The "crazy sports parent" fascinates me.
You know the type - usually patrolling a sideline and screaming at a referee, or better yet, doing so from the stands. The kind of parent who spends a fortune on a child's sporting ventures, then pushes and pushes and pushes; the kind of parent who urges a kid to transfer high schools to ensure that a mythical, BCS-level football scholarship materializes.
Usually the scholarship never comes and in the fight for it, everything that made the game fun in the first place is blown away.
I thought that's what I was looking at this week when I sat down with Colby Townsend and his motocross son, Noah.
Noah is little. He's strong, intelligent and enthusiastic, but he's just a kid. And here was his dad, explaining to me the long trips he's taken his family on, the days of school Noah's missed and the sacrifices all the Townsends have had to make so Noah could be a motocross rider.
It sounded a bit crazy, a sensation ever magnified by both the sport and Noah himself. Again, he's just a kid. A kid who likes going fast on motorcycles? That hardly seems like discovering your child is the next Peyton Manning. It hardly seems worthy of a headline in the local newspaper.
The longer we talked, the more I realized how sensible the whole thing is, and how normally, the Townsends have tackled what must be a great and awkward situation.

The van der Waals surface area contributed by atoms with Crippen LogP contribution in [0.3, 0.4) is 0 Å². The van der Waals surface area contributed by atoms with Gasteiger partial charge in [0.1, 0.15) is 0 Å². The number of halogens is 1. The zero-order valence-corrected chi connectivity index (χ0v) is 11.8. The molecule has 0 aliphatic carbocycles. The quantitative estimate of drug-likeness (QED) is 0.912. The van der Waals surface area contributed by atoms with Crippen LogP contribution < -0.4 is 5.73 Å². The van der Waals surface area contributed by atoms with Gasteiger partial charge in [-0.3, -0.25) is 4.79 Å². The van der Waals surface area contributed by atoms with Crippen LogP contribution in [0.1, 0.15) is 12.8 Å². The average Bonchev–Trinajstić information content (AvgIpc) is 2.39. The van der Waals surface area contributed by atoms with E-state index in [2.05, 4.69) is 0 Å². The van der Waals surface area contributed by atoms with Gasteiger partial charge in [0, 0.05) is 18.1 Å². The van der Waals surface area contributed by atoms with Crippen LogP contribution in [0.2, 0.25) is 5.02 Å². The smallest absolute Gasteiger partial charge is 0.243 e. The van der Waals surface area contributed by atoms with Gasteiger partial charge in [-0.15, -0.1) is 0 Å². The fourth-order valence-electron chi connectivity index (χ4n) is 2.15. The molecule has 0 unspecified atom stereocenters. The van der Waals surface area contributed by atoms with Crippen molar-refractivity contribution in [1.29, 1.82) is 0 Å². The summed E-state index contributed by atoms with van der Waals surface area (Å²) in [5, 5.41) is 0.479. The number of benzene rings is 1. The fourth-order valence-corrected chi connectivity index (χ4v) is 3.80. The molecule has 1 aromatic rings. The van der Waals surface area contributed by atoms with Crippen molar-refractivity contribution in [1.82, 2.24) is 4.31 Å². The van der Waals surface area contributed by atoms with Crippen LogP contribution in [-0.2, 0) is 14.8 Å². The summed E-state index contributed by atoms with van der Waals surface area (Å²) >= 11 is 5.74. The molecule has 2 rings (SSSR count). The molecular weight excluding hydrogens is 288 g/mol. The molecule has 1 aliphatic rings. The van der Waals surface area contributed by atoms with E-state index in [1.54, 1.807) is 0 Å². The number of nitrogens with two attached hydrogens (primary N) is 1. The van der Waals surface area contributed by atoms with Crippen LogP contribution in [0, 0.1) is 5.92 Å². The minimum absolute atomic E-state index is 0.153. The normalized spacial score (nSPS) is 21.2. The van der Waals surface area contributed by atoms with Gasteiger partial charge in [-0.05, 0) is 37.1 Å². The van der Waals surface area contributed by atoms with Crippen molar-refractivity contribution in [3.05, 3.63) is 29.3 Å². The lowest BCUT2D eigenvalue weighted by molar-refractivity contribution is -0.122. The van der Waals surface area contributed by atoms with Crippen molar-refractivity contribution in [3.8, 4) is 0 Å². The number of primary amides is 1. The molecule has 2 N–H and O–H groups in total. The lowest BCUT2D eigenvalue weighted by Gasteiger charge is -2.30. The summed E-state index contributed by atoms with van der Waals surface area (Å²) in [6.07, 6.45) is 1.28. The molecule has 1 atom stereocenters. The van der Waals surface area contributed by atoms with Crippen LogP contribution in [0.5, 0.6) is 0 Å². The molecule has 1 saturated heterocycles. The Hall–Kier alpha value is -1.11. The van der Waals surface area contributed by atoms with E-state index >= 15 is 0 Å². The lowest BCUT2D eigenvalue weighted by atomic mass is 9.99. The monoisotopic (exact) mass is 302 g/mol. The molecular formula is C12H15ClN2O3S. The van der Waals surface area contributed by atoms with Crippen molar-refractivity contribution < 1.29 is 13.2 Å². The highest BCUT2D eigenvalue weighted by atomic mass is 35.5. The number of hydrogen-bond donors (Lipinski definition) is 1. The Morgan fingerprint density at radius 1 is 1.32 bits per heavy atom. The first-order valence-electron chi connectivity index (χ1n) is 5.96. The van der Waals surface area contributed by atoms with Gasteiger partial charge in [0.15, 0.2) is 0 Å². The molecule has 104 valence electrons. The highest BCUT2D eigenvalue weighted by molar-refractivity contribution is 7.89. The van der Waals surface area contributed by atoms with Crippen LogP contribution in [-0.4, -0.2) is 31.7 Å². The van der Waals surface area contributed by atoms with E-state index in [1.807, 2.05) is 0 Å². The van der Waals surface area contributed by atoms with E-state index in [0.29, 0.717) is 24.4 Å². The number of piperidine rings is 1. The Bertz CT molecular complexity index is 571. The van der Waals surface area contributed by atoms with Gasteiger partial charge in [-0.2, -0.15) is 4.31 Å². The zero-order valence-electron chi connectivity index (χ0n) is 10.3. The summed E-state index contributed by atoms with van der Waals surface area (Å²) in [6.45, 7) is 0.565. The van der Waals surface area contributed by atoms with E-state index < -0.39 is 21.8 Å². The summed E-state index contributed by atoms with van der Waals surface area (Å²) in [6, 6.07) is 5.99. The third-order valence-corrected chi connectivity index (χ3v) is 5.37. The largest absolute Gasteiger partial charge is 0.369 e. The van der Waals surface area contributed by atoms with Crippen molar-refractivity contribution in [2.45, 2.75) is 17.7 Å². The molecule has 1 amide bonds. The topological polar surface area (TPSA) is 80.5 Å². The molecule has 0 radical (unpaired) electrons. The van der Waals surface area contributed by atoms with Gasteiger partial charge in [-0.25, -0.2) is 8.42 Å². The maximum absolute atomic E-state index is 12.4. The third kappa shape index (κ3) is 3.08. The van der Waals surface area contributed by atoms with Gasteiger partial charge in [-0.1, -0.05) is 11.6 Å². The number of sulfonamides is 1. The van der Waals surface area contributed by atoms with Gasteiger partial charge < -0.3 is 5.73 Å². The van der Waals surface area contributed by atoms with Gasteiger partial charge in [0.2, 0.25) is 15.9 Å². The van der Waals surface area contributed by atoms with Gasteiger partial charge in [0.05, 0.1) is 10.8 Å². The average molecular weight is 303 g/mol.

Colby went from being as naive as I am about motocross - my experience is limited to an hour's worth of talking with the Townsends and the highlights you can sometimes catch on ESPN - to knowing all the stars and many of the details.
Colby went from planning on his son being a cowboy to purchasing 10 different motorcycles in the past three years. Michelle Townsend, Noah's mother, went from talking her husband into buying the first dirt bike to planning family vacations around Noah's races.
It didn't sound like it was a path either ever expected, but it sounds now like one they're venturing down with enthusiasm equaled only by Noah's, all the while maintaining a grip on reality.
"We informally had a pact when this all started and said if it's not fun, we're not going to do it," Colby said. "There is so much burnout. Kids have pressure from sponsors, other kids, from themselves and from parents. (Someone told us) just keep it fun, and that has been our emphasis from day one."
The Townsend's ordeal does sound fun, and that's not just the part of me that loves to go fast that's talking. It's the part of me that loves to spend time with my family and that loves it when they get interested in the same things I am.
I was fast to judge the Townsends, and maybe I'm fast to judge all the parents who sacrifice similarly for their kids. Maybe I've confused relentless concern with relentless pressure in other cases, too.
Maybe, maybe not. Routt County is a crazy place for kids' sports. I hope all parents approach such difficult situations with the same tepidity and consideration and eventual enthusiasm I saw in the Townsends.